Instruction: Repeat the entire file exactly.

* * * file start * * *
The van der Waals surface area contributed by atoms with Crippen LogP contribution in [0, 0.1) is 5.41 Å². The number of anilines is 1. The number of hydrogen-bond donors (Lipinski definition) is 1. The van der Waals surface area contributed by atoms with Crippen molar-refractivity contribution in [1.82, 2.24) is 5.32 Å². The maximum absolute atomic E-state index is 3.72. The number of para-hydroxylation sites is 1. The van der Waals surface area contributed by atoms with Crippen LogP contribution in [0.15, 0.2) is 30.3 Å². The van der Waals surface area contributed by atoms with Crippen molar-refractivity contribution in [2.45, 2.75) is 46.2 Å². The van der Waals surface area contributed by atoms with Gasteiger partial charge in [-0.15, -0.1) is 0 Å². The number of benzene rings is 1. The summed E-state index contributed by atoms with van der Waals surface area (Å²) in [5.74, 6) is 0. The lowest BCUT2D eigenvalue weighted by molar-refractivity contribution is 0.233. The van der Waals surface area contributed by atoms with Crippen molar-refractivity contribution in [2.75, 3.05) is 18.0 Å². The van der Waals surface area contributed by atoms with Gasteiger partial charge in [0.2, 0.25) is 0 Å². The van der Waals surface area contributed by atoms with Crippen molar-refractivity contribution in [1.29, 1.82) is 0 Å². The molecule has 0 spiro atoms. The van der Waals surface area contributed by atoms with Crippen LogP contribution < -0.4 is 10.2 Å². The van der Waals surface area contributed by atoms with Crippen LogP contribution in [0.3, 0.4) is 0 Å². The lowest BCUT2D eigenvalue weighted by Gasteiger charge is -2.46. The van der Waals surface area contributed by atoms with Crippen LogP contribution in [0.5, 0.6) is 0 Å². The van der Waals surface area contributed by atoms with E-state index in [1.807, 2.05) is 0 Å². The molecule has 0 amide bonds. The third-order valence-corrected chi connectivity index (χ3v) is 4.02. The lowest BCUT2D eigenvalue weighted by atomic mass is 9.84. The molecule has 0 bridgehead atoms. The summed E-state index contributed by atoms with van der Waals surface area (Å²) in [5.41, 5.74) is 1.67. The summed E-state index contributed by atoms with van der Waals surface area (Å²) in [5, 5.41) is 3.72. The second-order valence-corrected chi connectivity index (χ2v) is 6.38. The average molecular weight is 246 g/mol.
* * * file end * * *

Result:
The van der Waals surface area contributed by atoms with Crippen LogP contribution in [0, 0.1) is 5.41 Å². The number of anilines is 1. The number of hydrogen-bond donors (Lipinski definition) is 1. The van der Waals surface area contributed by atoms with Crippen molar-refractivity contribution in [1.82, 2.24) is 5.32 Å². The maximum absolute atomic E-state index is 3.72. The number of para-hydroxylation sites is 1. The van der Waals surface area contributed by atoms with Crippen LogP contribution in [0.15, 0.2) is 30.3 Å². The van der Waals surface area contributed by atoms with Crippen molar-refractivity contribution in [2.45, 2.75) is 46.2 Å². The van der Waals surface area contributed by atoms with Gasteiger partial charge in [-0.15, -0.1) is 0 Å². The number of benzene rings is 1. The summed E-state index contributed by atoms with van der Waals surface area (Å²) in [5.74, 6) is 0. The lowest BCUT2D eigenvalue weighted by molar-refractivity contribution is 0.233. The van der Waals surface area contributed by atoms with Crippen molar-refractivity contribution in [2.75, 3.05) is 18.0 Å². The van der Waals surface area contributed by atoms with Gasteiger partial charge in [0.2, 0.25) is 0 Å². The van der Waals surface area contributed by atoms with Crippen molar-refractivity contribution in [1.29, 1.82) is 0 Å². The molecule has 0 spiro atoms. The van der Waals surface area contributed by atoms with Crippen LogP contribution < -0.4 is 10.2 Å². The van der Waals surface area contributed by atoms with Crippen LogP contribution in [0.3, 0.4) is 0 Å². The lowest BCUT2D eigenvalue weighted by Gasteiger charge is -2.46. The van der Waals surface area contributed by atoms with Crippen LogP contribution in [0.5, 0.6) is 0 Å². The van der Waals surface area contributed by atoms with E-state index in [1.807, 2.05) is 0 Å². The molecule has 0 amide bonds. The third-order valence-corrected chi connectivity index (χ3v) is 4.02. The lowest BCUT2D eigenvalue weighted by atomic mass is 9.84. The molecule has 0 bridgehead atoms. The summed E-state index contributed by atoms with van der Waals surface area (Å²) in [5.41, 5.74) is 1.67. The summed E-state index contributed by atoms with van der Waals surface area (Å²) in [5, 5.41) is 3.72. The second-order valence-corrected chi connectivity index (χ2v) is 6.38. The average molecular weight is 246 g/mol.